Henoch–Schönlein Purpura (HSP; IgA vasculitis), the most common vasculitis of childhood, has a wide spectrum of clinical manifestations ranging from palpable purpura with abdominal pain and arthritis to the more morbid renal involvement.Aims and Objectives:
To study and correlate the clinical presentation, laboratory values, skin and renal histopathology and immunofluoroscence findings in HSP.Material and Methods:
A total of 44 cases of HSP from March 2011 to February 2014 were studied for the above features along with their clinical outcomes.Results:
The mean age of the patients at presentation was 28.4 years (range 4.5–69 years) with 26.2% being children younger than 15 years. Purpura at presentation was seen in all with 77.1% cases exhibiting extracutaneous involvement. Skin biopsy revealed leukocytoclastic vasculitis in all cases, dominant IgA deposition in the papillary dermal vessels in 43 cases (97.7%), associated C3 in 10 cases (23.3%), and full-house positivity in 1 case. One case without skin immunofluorescence had renal mesangial IgA deposits. Nine cases (20.9%) with an average age of 39 years had renal symptoms and displayed varied histology from focal mesangioproliferative glomerulonephritis to crescentic. All of them had dominant mesangial IgA deposits, majority falling into International Study of Kidney Disease in Children (ISKDC) class IIIb. Peritubular capillaritis was noted in 3 cases. Two patients (4.5%) progressed to end stage renal disease, one of whom had cellular crescents at presentation.Conclusions:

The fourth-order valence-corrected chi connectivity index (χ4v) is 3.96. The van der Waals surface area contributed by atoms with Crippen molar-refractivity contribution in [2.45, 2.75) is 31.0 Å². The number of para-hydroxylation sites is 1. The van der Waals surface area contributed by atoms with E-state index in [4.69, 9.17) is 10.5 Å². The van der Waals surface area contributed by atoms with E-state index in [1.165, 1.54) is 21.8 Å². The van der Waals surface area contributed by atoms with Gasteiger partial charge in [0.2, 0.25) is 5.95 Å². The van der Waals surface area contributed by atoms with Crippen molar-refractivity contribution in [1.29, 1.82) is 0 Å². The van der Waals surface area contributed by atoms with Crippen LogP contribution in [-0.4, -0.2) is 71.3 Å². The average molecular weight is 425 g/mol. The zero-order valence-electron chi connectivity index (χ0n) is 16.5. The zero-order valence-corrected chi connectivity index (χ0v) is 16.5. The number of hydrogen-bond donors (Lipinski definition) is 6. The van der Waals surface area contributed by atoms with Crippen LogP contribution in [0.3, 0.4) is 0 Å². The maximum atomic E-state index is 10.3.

HSP was seen both in children and adults. Renal involvement was seen in 20.9% cases, all older than 14 years, and 66.7% with extracutaneous manifestations. The outcome in this series was favorable in 96% cases.